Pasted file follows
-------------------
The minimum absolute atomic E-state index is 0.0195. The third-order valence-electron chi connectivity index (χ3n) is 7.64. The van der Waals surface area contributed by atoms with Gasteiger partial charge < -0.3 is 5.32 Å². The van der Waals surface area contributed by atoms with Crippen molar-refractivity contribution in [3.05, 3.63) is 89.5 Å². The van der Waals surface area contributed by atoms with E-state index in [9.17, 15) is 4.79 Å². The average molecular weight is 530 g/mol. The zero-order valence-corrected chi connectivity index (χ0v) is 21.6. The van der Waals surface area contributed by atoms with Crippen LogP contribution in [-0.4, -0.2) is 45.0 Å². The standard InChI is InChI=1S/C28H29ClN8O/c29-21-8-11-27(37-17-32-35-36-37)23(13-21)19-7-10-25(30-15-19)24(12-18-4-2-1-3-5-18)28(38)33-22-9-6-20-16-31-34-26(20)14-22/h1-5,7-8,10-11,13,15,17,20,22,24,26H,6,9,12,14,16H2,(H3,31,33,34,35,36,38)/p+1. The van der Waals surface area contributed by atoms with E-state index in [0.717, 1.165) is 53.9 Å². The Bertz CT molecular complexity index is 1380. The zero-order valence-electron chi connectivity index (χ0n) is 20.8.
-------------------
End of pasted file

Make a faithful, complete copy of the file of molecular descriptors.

The minimum absolute atomic E-state index is 0.0195. The third-order valence-electron chi connectivity index (χ3n) is 7.64. The van der Waals surface area contributed by atoms with Gasteiger partial charge < -0.3 is 5.32 Å². The van der Waals surface area contributed by atoms with Crippen molar-refractivity contribution in [3.05, 3.63) is 89.5 Å². The van der Waals surface area contributed by atoms with E-state index in [9.17, 15) is 4.79 Å². The average molecular weight is 530 g/mol. The zero-order valence-corrected chi connectivity index (χ0v) is 21.6. The van der Waals surface area contributed by atoms with Crippen LogP contribution in [-0.4, -0.2) is 45.0 Å². The standard InChI is InChI=1S/C28H29ClN8O/c29-21-8-11-27(37-17-32-35-36-37)23(13-21)19-7-10-25(30-15-19)24(12-18-4-2-1-3-5-18)28(38)33-22-9-6-20-16-31-34-26(20)14-22/h1-5,7-8,10-11,13,15,17,20,22,24,26H,6,9,12,14,16H2,(H3,31,33,34,35,36,38)/p+1. The van der Waals surface area contributed by atoms with E-state index in [0.717, 1.165) is 53.9 Å². The Bertz CT molecular complexity index is 1380. The zero-order valence-electron chi connectivity index (χ0n) is 20.8.